Why It Works
- Making your own tonic syrup lets you match the profile of your favorite gin.
- Try additional aromatics like lavender or orange peel.
- Combining the syrup with sparkling water as needed allows you to use the tonic syrup over a longer period of time.
Tonic water has come a long way from its humble beginnings as an anti-malaria medicine. Everywhere you turn, there's an upscale bar boasting 'house-made' tonic, and some specialty tonics cost more than the liquor you'd mix them with. The simple G&T isn't so simple anymore.
What's Available to Buy?
From the supermarket to the corner store, you don't have to look far to find the usual suspects—Schweppes, Canada Dry and Seagram's—for under $2 a liter. These taste sweet with a slight citrus tang and a bitter finish. That familiar bitter flavor in tonic comes from quinine. It's naturally found in the bark of the cinchona tree, though quinine we encounter in store-bought tonics was synthesized in a lab. The rest of what we're tasting is high-fructose corn syrup, citric acid, and a preservative called sodium benzoate.
Small producers like Q Tonic, Fentimans, and Fever-Tree use agave nectar or cane sugar instead of corn syrup. Their tonics are made with natural ingredients and taste bolder and more complex, but you'll pay around three times as much as you would for the big brands to indulge your tonic connoisseurship. Fentimans is citrus-heavy, while Fever Tree and Q are more botanical.
Don't feel like a cheapskate if you prefer the familiar brands: Canada Dry consistently comes out toward the top of tonic taste tests. I love Q Tonic, Fentimans, and Fever Tree on their own and with vodka or less-intense gins, but find they sometimes clash with more powerful gins.
Homemade tonic is really for the hardcore—it calls for obscure ingredients, takes hours to make, and costs a lot more than a bottle of Schweppes. In the end, it doesn't taste the same as the tonic most of us are used to, and it's going to be yellowish-brown instead of clear. If that bothers you, then you're just not going to like the homemade stuff. (But remember, clear isn't always better...how much did you like Clear Pepsi?) If you love the taste of the big brands and want to copy them in your kitchen, you'll be frustrated with making your own.
But if you're unhappy with the flavor of commercial tonics and like to geek out in the kitchen, DIY tonic is a lot of fun. Because you control what goes in it, you can match it to your favorite gin's flavor profile and experiment with exotic ingredients. It's not difficult to boil some bark and wait around, but it does take imagination and patience to experiment with more unique flavor combinations. Homemade tonic costs more than Canada Dry, but it's still cheaper than any of the specialty brands.
The main complaint about store-bought tonic is that it's cloyingly sweet and doesn't have enough bite. So for my basic recipe, I matched the typical tonic flavor pretty closely and then upped the bitterness a bit. Try a batch with allspice berries, star anise, and juniper berries if you want something spicier. Lavender, orange, and cardamom would also make for an intriguing tonic.
Three dollars worth of cinchona bark will make about 10 batches of tonic, so it's not too risky to play with different flavor combinations. I tried substituting more citrus for the citric acid powder, but the tonic just didn't have the same zip without it. Citric acid tastes like the powder that coats Sour Patch Kids, so it gives the recipe acidity without adding a specific citrus flavor.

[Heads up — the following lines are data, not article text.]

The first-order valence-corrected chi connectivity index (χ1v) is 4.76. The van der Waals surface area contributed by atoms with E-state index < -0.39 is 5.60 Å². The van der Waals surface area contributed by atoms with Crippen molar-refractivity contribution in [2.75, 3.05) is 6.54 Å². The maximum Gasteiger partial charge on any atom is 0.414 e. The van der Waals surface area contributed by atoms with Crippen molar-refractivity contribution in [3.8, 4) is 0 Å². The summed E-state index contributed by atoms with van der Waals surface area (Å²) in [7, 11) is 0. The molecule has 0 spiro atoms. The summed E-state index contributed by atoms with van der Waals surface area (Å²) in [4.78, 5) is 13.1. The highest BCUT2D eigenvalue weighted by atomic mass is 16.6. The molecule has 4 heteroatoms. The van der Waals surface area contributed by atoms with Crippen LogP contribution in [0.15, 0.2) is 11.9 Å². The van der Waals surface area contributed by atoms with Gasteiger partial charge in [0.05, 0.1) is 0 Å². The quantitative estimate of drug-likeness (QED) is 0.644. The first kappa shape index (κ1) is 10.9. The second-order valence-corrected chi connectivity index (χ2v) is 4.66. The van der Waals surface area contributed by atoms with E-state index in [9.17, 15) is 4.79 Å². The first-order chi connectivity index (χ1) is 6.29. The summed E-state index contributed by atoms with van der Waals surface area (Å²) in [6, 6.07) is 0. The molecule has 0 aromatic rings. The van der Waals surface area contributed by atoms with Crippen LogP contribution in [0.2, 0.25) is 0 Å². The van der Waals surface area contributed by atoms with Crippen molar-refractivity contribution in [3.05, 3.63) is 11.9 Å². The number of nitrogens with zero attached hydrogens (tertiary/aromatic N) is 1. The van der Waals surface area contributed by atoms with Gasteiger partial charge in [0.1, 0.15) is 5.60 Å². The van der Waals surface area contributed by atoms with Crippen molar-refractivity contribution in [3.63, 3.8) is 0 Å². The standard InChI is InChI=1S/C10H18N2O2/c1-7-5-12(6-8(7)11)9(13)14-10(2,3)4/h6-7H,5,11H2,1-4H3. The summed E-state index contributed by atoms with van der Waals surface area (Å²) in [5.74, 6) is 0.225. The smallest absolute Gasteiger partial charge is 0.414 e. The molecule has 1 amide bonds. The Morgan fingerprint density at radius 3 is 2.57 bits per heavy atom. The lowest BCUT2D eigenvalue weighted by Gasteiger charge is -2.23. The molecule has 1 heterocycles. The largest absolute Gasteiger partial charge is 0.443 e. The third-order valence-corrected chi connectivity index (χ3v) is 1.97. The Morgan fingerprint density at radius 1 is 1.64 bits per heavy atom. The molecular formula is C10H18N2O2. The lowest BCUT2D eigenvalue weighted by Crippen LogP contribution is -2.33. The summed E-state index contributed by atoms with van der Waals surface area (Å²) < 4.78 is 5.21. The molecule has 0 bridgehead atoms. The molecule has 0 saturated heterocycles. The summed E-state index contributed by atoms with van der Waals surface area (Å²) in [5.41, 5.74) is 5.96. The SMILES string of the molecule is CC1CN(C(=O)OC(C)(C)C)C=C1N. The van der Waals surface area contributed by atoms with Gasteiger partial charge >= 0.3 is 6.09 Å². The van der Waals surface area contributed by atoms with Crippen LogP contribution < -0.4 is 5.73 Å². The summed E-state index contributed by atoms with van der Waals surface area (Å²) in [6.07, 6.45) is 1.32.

Of course, you can mix your homemade tonic with a plain old gin or vodka. For the carbonated water, you can buy seltzer or unsalted sparkling water, or you can carbonate your own water using an old-fashioned soda siphon or Sodastream machine. Try an exciting small-batch gin like one of these.
2 cups water
2 teaspoons cut cinchona bark (see notes)
1 1/4 teaspoons citric acid powder (see notes)
1 stalk lemongrass, sliced (about 2/3 cup)
1 1/2 cups sugar (see notes)
6 cups carbonated water
Zest lemon and lime and place in a medium saucepan. Juice lemon and lime and add juice to saucepan, along with water, cinchona bark, citric acid powder, lemongrass, and sugar. Bring to a boil on high heat.
Reduce heat to medium-low and cook for 45 minutes. Remove from heat and let mixture steep for 20 minutes.
Strain mixture through two layers of cheesecloth placed in a fine-mesh sieve. Strain again if there are still particles to be removed. This liquid is the tonic syrup (see notes).
Place tonic syrup in a sealable glass container and refrigerate for at least 2 hours before use.
To make tonic water, combine syrup with carbonated water, mixing 1 part syrup to 4 parts water. Do not combine them in a large batch unless you intend to use all the tonic water at once. Instead, combine syrup and fresh carbonated water for each individual use.
Lhasa Karnak sells cinchona bark online and at their Berkeley locations. Some Latin or Asian markets carry it as well. I used cut bark rather than powder because it is easier to filter and provides a bold flavor.
Citric acid powder, also known as sour salt, is easy to find at most markets, but you can order it online from Amazon, too.
You can substitute agave nectar for the sugar, but be aware that you will need less—about 2/3 cup of agave for every 1 cup of sugar.
If you don't have cheesecloth, you can strain the mixture through a fine-mesh sieve and then strain again through a coffee filter.
|Nutrition Facts (per serving)|
|Amount per serving|
|% Daily Value*|
|Total Fat 1g||1%|
|Saturated Fat 0g||0%|
|Total Carbohydrate 72g||26%|
|Dietary Fiber 5g||16%|
|Total Sugars 58g|
|Vitamin C 87mg||435%|
|*The % Daily Value (DV) tells you how much a nutrient in a food serving contributes to a daily diet. 2,000 calories a day is used for general nutrition advice.|